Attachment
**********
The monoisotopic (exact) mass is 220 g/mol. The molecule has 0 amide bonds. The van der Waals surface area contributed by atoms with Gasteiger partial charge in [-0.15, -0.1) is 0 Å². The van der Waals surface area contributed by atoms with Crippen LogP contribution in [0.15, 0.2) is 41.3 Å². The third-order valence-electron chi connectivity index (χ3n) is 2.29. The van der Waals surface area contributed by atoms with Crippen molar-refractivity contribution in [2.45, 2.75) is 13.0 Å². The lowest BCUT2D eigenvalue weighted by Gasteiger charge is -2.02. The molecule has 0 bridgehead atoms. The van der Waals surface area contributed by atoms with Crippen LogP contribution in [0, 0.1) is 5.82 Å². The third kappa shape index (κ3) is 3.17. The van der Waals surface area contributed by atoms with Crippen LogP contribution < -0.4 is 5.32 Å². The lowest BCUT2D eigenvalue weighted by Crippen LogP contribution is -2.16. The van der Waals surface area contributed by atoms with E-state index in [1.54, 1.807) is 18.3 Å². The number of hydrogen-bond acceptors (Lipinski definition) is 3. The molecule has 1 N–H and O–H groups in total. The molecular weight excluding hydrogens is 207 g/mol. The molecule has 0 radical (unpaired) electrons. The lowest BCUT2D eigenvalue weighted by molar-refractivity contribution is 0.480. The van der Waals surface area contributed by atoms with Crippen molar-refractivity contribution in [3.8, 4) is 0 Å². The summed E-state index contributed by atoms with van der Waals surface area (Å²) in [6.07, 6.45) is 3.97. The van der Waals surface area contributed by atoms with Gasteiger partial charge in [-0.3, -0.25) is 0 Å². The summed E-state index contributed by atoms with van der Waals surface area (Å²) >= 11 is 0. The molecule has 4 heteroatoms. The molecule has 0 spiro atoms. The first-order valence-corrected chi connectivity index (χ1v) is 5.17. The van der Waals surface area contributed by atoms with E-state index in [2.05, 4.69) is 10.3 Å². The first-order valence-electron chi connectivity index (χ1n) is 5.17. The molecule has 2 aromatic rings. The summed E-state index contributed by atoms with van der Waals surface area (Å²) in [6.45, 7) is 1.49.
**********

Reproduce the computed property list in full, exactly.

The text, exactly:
The monoisotopic (exact) mass is 220 g/mol. The molecule has 0 amide bonds. The van der Waals surface area contributed by atoms with Gasteiger partial charge in [-0.15, -0.1) is 0 Å². The van der Waals surface area contributed by atoms with Crippen LogP contribution in [0.15, 0.2) is 41.3 Å². The third-order valence-electron chi connectivity index (χ3n) is 2.29. The van der Waals surface area contributed by atoms with Crippen molar-refractivity contribution in [2.45, 2.75) is 13.0 Å². The lowest BCUT2D eigenvalue weighted by Gasteiger charge is -2.02. The molecule has 0 bridgehead atoms. The van der Waals surface area contributed by atoms with Crippen LogP contribution in [0, 0.1) is 5.82 Å². The third kappa shape index (κ3) is 3.17. The van der Waals surface area contributed by atoms with Crippen LogP contribution < -0.4 is 5.32 Å². The lowest BCUT2D eigenvalue weighted by Crippen LogP contribution is -2.16. The van der Waals surface area contributed by atoms with E-state index in [1.54, 1.807) is 18.3 Å². The number of hydrogen-bond acceptors (Lipinski definition) is 3. The molecule has 1 N–H and O–H groups in total. The molecular weight excluding hydrogens is 207 g/mol. The molecule has 0 radical (unpaired) electrons. The lowest BCUT2D eigenvalue weighted by molar-refractivity contribution is 0.480. The van der Waals surface area contributed by atoms with Crippen molar-refractivity contribution in [3.8, 4) is 0 Å². The summed E-state index contributed by atoms with van der Waals surface area (Å²) in [6.07, 6.45) is 3.97. The van der Waals surface area contributed by atoms with Gasteiger partial charge in [-0.3, -0.25) is 0 Å². The summed E-state index contributed by atoms with van der Waals surface area (Å²) >= 11 is 0. The molecule has 4 heteroatoms. The molecule has 0 spiro atoms. The first-order valence-corrected chi connectivity index (χ1v) is 5.17. The van der Waals surface area contributed by atoms with E-state index in [2.05, 4.69) is 10.3 Å². The first-order valence-electron chi connectivity index (χ1n) is 5.17. The molecule has 2 aromatic rings. The summed E-state index contributed by atoms with van der Waals surface area (Å²) in [6.45, 7) is 1.49.